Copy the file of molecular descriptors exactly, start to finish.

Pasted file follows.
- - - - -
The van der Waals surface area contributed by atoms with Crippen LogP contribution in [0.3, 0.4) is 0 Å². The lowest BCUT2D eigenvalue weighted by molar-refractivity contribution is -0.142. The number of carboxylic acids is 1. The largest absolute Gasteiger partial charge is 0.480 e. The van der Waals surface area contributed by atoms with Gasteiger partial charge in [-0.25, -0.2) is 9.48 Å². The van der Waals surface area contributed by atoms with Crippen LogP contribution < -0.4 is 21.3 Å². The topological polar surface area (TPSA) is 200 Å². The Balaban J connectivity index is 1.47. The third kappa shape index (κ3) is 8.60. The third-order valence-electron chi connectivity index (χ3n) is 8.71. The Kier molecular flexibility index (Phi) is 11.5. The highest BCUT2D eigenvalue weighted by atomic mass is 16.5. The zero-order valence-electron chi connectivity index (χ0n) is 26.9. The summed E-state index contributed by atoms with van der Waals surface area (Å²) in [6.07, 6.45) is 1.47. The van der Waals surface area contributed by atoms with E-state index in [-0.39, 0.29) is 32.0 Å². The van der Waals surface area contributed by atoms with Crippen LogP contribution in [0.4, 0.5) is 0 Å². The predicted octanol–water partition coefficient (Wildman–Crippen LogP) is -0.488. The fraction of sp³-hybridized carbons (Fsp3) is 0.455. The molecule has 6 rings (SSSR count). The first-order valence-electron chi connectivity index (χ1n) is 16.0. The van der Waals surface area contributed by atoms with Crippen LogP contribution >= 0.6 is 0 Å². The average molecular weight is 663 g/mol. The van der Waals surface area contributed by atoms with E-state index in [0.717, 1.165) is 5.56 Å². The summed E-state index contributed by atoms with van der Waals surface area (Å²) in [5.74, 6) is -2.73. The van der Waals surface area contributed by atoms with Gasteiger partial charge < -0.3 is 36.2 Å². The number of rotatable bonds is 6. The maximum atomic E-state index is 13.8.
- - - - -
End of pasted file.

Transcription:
The van der Waals surface area contributed by atoms with Crippen LogP contribution in [0.3, 0.4) is 0 Å². The lowest BCUT2D eigenvalue weighted by molar-refractivity contribution is -0.142. The number of carboxylic acids is 1. The largest absolute Gasteiger partial charge is 0.480 e. The van der Waals surface area contributed by atoms with Gasteiger partial charge in [-0.25, -0.2) is 9.48 Å². The van der Waals surface area contributed by atoms with Crippen LogP contribution < -0.4 is 21.3 Å². The topological polar surface area (TPSA) is 200 Å². The Balaban J connectivity index is 1.47. The third kappa shape index (κ3) is 8.60. The third-order valence-electron chi connectivity index (χ3n) is 8.71. The Kier molecular flexibility index (Phi) is 11.5. The highest BCUT2D eigenvalue weighted by atomic mass is 16.5. The zero-order valence-electron chi connectivity index (χ0n) is 26.9. The summed E-state index contributed by atoms with van der Waals surface area (Å²) in [6.07, 6.45) is 1.47. The van der Waals surface area contributed by atoms with E-state index in [-0.39, 0.29) is 32.0 Å². The van der Waals surface area contributed by atoms with Crippen LogP contribution in [0.4, 0.5) is 0 Å². The predicted octanol–water partition coefficient (Wildman–Crippen LogP) is -0.488. The fraction of sp³-hybridized carbons (Fsp3) is 0.455. The molecule has 6 rings (SSSR count). The first-order valence-electron chi connectivity index (χ1n) is 16.0. The van der Waals surface area contributed by atoms with Crippen LogP contribution >= 0.6 is 0 Å². The average molecular weight is 663 g/mol. The van der Waals surface area contributed by atoms with E-state index in [0.717, 1.165) is 5.56 Å². The summed E-state index contributed by atoms with van der Waals surface area (Å²) in [5.74, 6) is -2.73. The van der Waals surface area contributed by atoms with Gasteiger partial charge < -0.3 is 36.2 Å². The number of rotatable bonds is 6. The maximum atomic E-state index is 13.8.